Wednesday, February 6, 2008

How Much Is Enough For Children?

This recent post appeared on a thread within the Kimkins website. Please note that the identity of the poster has been omitted – intentionally. My purpose here is not to embarrass the individual poster, but to demonstrate the type of thinking that enters the minds of some of those predisposed to acceptance of the diet gospel according to Kimmer, and the total lack of regard that Kimmer/Heidi Diaz apparently has for the well being of her paying guests as demonstrated in the absence of reaction to the risks this mother is exposing her child to.

You’ve had the disclaimer now on to the unedited post (bolding is mine):

“Good morning everyone! Glade to see so many here love it! Breakfast for me is 2 boiled eggs and 2 slices of bacon. Lunch is sundried tomato sausages, coffee black. Taking multi vitamin and lots of water. I workout for an hour every day during the wekk with strength training and yoga as I teach yoga classes and my son helps me teach yoga classes for kids 7-12. Don't know what dinner is be my son wants to do low carb with me is that ok? He only 6 but my husband brings home alot of crap , junk food so I'm going to sneak in some low carb food for him without him knowing, starting with that great cheese cake recipe. Have a wonderful day my friends and I'll be rooting for ya, be well!”

Remember that the Kimkins diet advocates either about a 500 calorie a day diet or 800 calorie a day diet, depending on whether you believe the stated number (the later) or the math based on the posted guidelines (the former). Either way, most parents realize on the surface that such a suppressed caloric intake for a child is risky, at best.

Dear poster, since Heidi Diaz did not deem it appropriate to answer your question, I will attempt to give you some direction here. Using the Child’s Energy Needs Calculator, along with published children’s growth charts that take into consideration not only the height and weight of your child, but also the age, sex and ethnicity, I offer you the following:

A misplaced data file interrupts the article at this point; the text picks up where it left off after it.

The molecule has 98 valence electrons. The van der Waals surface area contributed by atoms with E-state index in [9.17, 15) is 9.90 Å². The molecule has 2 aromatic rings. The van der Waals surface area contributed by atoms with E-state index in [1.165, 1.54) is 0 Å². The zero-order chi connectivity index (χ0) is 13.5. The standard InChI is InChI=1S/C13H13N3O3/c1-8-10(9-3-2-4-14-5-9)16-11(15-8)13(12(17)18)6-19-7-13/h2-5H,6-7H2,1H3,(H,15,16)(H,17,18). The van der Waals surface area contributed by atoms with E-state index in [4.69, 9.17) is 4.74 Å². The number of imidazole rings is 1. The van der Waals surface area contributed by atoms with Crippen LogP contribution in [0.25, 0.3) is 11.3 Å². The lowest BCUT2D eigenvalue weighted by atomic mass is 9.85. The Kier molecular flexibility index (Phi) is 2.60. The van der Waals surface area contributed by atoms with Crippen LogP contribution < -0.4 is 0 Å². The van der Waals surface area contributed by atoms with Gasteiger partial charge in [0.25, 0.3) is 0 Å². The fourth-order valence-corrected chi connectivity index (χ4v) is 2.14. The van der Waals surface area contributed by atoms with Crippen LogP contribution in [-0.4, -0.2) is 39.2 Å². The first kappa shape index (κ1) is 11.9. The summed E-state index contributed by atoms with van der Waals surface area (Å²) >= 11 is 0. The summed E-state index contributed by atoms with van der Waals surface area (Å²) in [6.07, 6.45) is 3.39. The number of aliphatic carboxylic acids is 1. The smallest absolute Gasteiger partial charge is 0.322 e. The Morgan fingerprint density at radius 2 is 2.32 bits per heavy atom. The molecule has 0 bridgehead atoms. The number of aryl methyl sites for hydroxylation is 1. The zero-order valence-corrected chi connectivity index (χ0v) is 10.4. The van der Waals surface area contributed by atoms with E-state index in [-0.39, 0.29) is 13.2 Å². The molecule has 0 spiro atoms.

A 6 year old white boy, 50% in both height and weight, of low activity (spends most of his free time sitting) requires an estimated 1656 calories per day. Heavier kids need more calories just to sustain normal development. (That child weighs about 48 pounds and is about 45” tall.)

Here are the links to the charts and calculators that I used so you can easily find out for yourself what YOUR child needs.

Child’s Energy Needs Calculator:
Children’s Growth Charts (factor in age, sex, race)

There is NO version of Kimkins that will provide anywhere near the amount of energy, in the form of calories that your 6 year old child needs. Is low carbing safe for children? If you mean following a low carbohydrate diet for the purpose of losing weight, the answer is most probably no. Actually, there is no “diet” that is safe for a 6 year old. If you mean can you safely reduce the level of carbohydrates found in the form of junk food, over processed grain products and chewy rubber that passes for fruit from the diet of your child, most assuredly you can – and you’d be wise to do so. But kids do require the nutrients of every food group for proper development.

I understand the irony that my child can easily eat twice the amount of food that I can and stay slim while I add weight like I’m the barbell at the local gym. But kids’ nutritional needs are far different from ours. All of their systems are still developing. Malnutrition in a child can lead to mental and physical developmental delays, or irreversible damage. Malnutrition has also been linked to anti-social and aggressive behavior in kids.

Please don’t risk you child’s life and well-being. Kimmer doesn’t care about him. She cares about HER bank account. And right now she is trying to save her hiney as she is facing scrutiny by the legal system. If the choice is saving her skin and personal assets or saving your child, she has shown time and again that she will sacrifice anything or anybody to protect what she considers hers.